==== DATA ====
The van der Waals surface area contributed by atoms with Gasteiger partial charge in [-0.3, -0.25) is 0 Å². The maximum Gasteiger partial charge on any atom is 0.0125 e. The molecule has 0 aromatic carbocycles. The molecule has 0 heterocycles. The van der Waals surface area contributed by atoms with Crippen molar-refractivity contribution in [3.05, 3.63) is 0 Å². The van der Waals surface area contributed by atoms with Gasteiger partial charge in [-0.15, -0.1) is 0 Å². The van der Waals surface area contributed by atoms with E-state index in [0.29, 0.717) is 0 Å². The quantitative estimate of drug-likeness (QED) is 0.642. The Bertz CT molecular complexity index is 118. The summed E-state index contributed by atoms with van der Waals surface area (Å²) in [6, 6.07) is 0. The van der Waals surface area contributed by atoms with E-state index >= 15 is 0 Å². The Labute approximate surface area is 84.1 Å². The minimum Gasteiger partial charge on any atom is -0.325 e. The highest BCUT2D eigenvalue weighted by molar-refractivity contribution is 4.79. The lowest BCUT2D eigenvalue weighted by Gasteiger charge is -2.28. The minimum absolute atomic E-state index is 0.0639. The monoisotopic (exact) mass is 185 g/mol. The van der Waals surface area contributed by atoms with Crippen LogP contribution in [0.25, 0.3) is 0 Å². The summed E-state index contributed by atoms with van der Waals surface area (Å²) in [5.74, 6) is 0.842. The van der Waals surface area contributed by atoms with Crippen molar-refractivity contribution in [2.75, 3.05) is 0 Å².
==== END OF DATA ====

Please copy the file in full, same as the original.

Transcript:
The van der Waals surface area contributed by atoms with Gasteiger partial charge in [-0.3, -0.25) is 0 Å². The maximum Gasteiger partial charge on any atom is 0.0125 e. The molecule has 0 aromatic carbocycles. The molecule has 0 heterocycles. The van der Waals surface area contributed by atoms with Crippen molar-refractivity contribution in [3.05, 3.63) is 0 Å². The van der Waals surface area contributed by atoms with Gasteiger partial charge in [-0.15, -0.1) is 0 Å². The van der Waals surface area contributed by atoms with E-state index in [0.29, 0.717) is 0 Å². The quantitative estimate of drug-likeness (QED) is 0.642. The Bertz CT molecular complexity index is 118. The summed E-state index contributed by atoms with van der Waals surface area (Å²) in [6, 6.07) is 0. The van der Waals surface area contributed by atoms with E-state index >= 15 is 0 Å². The Labute approximate surface area is 84.1 Å². The minimum Gasteiger partial charge on any atom is -0.325 e. The highest BCUT2D eigenvalue weighted by molar-refractivity contribution is 4.79. The lowest BCUT2D eigenvalue weighted by Gasteiger charge is -2.28. The minimum absolute atomic E-state index is 0.0639. The monoisotopic (exact) mass is 185 g/mol. The van der Waals surface area contributed by atoms with Crippen LogP contribution in [0.25, 0.3) is 0 Å². The summed E-state index contributed by atoms with van der Waals surface area (Å²) in [5.74, 6) is 0.842. The van der Waals surface area contributed by atoms with Crippen molar-refractivity contribution in [2.75, 3.05) is 0 Å².